When speaking to the men that have put on the storied Winged Helmet, one of the things you can always count on them mentioning is, "The game with Ohio State is special!" Sure there are other great opponents and other great games, but playing against the Scarlet and Grey has unique meaning. It's as if the game has a life of its own. Observers can share the experience vicariously through their gridiron heroes, but no one can truly appreciate the significance unless they actually put on the uniform and go toe-toe with the team from Down South. Former Michigan fullback Russell Davis recalls how he gained the appreciation he still holds for "THE" game to this very day.
"You knew something was different about the Ohio State game starting Monday with preparation," Davis said. "Even as a young player, and maybe not even fully realizing the scope of the game, I figured it out very quickly. Just from watching and listening to the older players I could tell that this one was cut just a little bit different than the rest of them. There was more at stake because in those days it always came down to that game to determine the Big Ten Champion. That never changed through my whole four years. It was always the Ohio State game that would determine who was going to the Rose Bowl."
Because the game means so much, the euphoria for the team that wins might in some cases surpass that from earning a victory in the "Granddaddy of Them All." On the other hand, the team that loses is so utterly disappointed that it's something they never forget and hope to get the chance to avenge. "They'd take us to Campus Inn the night before the game," Davis recalled. "I remember we always had our dinner on Friday night and they would always show a feature film of some sort … typically something like Patton. Before Bo dismissed us to our rooms that night he showed a short clip … and I mean it was real short. It showed just Ohio State's last play and their celebration because they were going to the Rose Bowl from the year before. We watched them whooping and hollering. It had such a DEVASTATING impact on us. You could have heard a pin drop! Everybody went to bed pissed off. Bo was THE MASTER OF MOTIVATION!"
With the presence of such high stakes and such intense emotions, there is certainly a chance that the players (and even the coaches) could be wound too tight. Bo Schembechler recognized that. He had a way for managing the mindset of his team. "Looking back on it now, he gauged his actions on how he felt the team was reacting," Davis said. "If Bo thought we were too tense or too tight, he would do things that would break it up. One particular thing I remember him doing a few times happened during our Friday walk-throughs in the stadium. We'd be practicing our goal-line stuff. We'd call the offensive play in the huddle, Rick Leach would drop back and throw the ball to the wide receiver, and then we'd look out and it would be Bo (laughing). It was just something to break up the tension that everyone had."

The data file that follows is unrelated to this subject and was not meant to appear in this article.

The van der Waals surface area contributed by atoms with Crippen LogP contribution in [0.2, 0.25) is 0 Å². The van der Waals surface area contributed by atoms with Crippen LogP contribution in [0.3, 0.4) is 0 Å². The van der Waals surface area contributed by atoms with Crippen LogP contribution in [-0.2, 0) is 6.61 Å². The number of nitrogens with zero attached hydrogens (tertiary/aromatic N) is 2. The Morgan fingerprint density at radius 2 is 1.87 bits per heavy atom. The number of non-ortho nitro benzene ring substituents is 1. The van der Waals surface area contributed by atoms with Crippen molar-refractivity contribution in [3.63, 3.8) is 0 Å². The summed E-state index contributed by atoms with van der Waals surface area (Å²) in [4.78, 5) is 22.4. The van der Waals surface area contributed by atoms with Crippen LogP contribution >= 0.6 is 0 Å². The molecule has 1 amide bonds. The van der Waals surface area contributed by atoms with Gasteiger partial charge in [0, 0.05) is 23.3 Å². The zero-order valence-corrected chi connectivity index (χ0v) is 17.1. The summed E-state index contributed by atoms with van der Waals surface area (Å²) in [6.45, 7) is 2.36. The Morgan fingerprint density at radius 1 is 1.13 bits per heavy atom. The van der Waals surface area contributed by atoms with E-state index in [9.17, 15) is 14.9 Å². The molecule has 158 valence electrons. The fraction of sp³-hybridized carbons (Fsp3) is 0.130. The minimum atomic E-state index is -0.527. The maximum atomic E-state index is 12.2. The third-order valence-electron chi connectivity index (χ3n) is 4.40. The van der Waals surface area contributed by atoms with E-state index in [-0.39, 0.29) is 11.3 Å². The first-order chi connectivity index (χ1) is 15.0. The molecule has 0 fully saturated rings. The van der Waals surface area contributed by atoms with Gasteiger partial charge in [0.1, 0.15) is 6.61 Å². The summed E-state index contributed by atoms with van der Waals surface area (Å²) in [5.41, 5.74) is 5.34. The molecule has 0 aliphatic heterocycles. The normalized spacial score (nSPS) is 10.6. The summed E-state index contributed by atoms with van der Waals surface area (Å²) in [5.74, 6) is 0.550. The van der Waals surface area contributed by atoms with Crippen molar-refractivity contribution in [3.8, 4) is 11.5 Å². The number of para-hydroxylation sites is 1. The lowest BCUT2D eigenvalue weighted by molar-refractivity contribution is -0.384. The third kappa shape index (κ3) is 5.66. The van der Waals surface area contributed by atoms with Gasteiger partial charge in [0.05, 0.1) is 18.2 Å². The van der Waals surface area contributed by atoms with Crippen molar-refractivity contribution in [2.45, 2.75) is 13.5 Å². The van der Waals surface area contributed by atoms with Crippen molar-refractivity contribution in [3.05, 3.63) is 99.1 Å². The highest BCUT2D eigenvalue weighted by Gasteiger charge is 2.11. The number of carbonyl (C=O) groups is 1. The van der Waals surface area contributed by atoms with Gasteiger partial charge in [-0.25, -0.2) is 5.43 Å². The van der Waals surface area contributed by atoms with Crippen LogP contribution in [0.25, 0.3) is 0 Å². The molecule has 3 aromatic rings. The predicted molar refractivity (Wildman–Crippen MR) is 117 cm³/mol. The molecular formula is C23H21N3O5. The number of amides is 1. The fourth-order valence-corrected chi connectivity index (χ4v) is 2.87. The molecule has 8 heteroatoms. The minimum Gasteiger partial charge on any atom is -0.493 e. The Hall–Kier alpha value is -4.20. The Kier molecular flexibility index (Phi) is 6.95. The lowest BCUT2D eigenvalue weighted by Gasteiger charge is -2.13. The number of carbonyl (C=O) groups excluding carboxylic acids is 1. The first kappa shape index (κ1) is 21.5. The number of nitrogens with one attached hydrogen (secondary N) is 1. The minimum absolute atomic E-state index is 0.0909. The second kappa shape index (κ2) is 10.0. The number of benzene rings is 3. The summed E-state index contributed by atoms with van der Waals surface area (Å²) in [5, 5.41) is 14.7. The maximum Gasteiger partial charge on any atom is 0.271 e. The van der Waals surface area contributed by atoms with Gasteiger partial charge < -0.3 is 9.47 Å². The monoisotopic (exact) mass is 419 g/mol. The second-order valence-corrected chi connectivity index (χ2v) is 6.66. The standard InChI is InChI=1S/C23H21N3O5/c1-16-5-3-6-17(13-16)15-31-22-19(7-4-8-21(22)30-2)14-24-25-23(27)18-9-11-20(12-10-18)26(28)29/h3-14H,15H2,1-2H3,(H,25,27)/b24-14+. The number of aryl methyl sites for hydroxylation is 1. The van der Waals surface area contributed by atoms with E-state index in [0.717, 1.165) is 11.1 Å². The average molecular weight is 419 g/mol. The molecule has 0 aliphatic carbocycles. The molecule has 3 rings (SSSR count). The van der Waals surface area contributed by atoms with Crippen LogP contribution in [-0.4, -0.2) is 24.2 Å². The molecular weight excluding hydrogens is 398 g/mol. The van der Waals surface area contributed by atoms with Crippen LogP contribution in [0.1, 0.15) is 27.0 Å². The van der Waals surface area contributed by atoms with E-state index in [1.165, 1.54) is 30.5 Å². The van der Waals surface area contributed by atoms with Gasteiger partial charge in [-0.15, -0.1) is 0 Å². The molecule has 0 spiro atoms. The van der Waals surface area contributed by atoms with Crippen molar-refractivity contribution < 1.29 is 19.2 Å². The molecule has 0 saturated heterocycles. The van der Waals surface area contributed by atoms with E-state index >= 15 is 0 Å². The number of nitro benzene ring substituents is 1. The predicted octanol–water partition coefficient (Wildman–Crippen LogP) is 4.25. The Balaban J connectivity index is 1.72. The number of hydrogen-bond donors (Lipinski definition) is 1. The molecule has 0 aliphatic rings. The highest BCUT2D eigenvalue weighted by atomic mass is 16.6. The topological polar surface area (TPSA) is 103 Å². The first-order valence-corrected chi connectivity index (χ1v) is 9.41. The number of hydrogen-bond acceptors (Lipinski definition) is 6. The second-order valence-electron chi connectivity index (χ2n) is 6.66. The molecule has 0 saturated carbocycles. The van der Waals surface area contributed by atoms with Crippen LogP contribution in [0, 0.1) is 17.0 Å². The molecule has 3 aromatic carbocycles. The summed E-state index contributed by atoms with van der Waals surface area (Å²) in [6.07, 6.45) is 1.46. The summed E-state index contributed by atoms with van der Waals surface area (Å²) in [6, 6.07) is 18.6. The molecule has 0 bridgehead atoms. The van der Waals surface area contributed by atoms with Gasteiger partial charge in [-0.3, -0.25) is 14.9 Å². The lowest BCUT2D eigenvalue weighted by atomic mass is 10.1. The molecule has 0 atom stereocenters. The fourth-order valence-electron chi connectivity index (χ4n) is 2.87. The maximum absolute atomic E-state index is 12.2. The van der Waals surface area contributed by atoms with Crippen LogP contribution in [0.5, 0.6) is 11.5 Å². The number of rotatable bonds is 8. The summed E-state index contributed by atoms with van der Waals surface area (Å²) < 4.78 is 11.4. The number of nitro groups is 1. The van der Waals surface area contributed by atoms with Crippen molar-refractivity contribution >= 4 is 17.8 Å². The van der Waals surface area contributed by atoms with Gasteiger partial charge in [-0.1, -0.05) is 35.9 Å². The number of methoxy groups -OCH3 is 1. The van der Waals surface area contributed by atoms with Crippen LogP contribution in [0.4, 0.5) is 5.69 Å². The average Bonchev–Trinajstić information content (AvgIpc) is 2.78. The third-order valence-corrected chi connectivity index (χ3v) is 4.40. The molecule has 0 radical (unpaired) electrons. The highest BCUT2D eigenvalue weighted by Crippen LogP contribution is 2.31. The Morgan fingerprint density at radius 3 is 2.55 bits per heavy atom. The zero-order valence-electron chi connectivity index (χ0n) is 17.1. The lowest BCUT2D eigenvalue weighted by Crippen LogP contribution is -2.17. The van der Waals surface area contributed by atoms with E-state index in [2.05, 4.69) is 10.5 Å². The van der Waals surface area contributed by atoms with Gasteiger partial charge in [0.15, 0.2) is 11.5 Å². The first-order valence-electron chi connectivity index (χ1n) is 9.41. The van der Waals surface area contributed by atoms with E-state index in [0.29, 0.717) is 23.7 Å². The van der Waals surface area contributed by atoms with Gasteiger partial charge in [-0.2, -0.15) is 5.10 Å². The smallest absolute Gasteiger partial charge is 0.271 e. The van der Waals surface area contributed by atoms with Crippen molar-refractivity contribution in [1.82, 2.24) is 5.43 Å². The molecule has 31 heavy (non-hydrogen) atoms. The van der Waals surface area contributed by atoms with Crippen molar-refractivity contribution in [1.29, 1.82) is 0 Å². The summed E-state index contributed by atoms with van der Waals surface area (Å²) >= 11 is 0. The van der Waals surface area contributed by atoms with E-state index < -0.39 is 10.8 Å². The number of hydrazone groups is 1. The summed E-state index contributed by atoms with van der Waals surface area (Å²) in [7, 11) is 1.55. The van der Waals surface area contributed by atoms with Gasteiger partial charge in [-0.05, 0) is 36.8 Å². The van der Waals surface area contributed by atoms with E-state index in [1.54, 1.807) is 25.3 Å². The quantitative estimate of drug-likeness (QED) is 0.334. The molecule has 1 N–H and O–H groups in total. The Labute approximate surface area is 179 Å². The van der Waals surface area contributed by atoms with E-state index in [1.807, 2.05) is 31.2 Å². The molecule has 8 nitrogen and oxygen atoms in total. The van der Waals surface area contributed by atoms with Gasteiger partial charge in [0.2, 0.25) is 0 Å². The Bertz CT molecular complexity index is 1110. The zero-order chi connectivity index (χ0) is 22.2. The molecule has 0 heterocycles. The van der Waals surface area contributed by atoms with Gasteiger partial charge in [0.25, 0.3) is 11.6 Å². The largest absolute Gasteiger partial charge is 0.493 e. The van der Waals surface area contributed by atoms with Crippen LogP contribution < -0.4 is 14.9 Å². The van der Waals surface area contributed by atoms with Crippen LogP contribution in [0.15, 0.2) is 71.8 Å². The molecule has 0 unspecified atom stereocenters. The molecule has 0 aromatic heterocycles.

Almost 30 years removed from playing in the game, Michigan's team captain from 1978 still speaks with emotion in his voice when talking about the game. "It means a great deal still in my life," Davis said. "We shut them out 22-0 in their place. I think it was the first time they had been shut out in Columbus in 30 years if I recall correctly. I look back now and scoring two touchdowns and shutting them out in their place … that was BIG!"
For the record, Davis was 3-1 against the Buckeyes!
Before we finished our discussion, I had a chance to ask the Jackson athletic director about Antonio Bass. With official visits to Virginia Tech and LSU out of the way, where do things now stand? "I spoke with Coach Carr yesterday," Davis said. "Antonio and I told him 'don't be alarmed.' He is cut a little different. He is not a big RA-RA guy. Depending on when you catch him, you may not get four words out of him. Whenever I'm talking to any school, their sentiment has been the same…'I'm not getting a good feeling from him.' Well everybody is saying that. That's just how the kid is."
So does Davis believe any of the rumors that Michigan may have slipped and that Bass Antonio might be leaning in another direction? "No not at all," Davis said. "As a matter fact, everything I hear always says Michigan, so I'm loving it! (laughing)."